To provide better insight into the reading process, two researchers created a computer model that learns to read just like children. Mark Seidenberg, PhD., and Michael Harm, PhD. showed that phonics gives early learners an edge, especially as emergent readers.
Initially, Seidenberg and Harm mimicked how toddlers acquire language by exposing the computer model to sounds until it developed a spoken language vocabulary. Afterwards, the researchers showed it word spellings. Then, they asked it to read a variety of words and figure out what they meant. The model could use sounds, visual patterns or a combination of both. By testing different instruction methods, the researchers decided which ones could lead to better readers.
They discovered that the model learned reading faster by initially establishing the connections among spelling, sound, and meaning. Eventually, the computer model learned to read 6,000 words. As it learned more words and spellings, including words that sound alike but are spelled differently, it began to depend more on the visual reading method.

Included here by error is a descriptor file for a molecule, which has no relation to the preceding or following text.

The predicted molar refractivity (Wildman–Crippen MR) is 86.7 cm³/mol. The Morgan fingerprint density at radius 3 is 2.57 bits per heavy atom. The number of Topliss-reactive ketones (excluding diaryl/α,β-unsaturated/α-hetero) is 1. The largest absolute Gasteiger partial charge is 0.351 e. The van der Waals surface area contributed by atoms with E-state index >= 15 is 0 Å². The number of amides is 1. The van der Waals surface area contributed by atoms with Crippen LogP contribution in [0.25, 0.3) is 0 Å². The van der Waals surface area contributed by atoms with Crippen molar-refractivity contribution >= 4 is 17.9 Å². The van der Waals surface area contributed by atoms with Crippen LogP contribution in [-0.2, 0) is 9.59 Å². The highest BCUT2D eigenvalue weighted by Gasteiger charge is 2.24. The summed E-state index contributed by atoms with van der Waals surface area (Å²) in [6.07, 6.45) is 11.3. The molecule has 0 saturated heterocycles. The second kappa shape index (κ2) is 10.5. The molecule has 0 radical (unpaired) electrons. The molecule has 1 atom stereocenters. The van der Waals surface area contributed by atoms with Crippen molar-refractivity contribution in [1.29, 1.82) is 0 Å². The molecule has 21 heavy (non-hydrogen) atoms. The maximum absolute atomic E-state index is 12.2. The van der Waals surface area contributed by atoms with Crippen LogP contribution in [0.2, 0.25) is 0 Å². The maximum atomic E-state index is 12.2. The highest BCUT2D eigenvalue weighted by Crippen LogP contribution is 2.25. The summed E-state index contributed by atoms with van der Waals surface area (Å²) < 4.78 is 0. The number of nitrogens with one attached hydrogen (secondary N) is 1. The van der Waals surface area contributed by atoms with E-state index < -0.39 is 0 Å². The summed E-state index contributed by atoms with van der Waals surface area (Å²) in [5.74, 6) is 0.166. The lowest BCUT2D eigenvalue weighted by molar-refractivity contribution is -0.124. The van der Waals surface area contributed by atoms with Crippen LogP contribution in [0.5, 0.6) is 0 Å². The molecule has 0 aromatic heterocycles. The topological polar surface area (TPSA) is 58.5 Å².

In the eight years since the publication of this study in Psychological Review, researchers and educators continue to gain better understanding of how children learn to read. In fact, many top educational researchers now recommend integrating music into phonological awareness instruction because we now know that the human brain processes music and language in similar ways.
At ABC Music & Me, we stay focused on providing curriculum and teacher training that incorporates the latest literacy and language research. To learn more about using ABC Music & Me in your classroom, email us at firstname.lastname@example.org.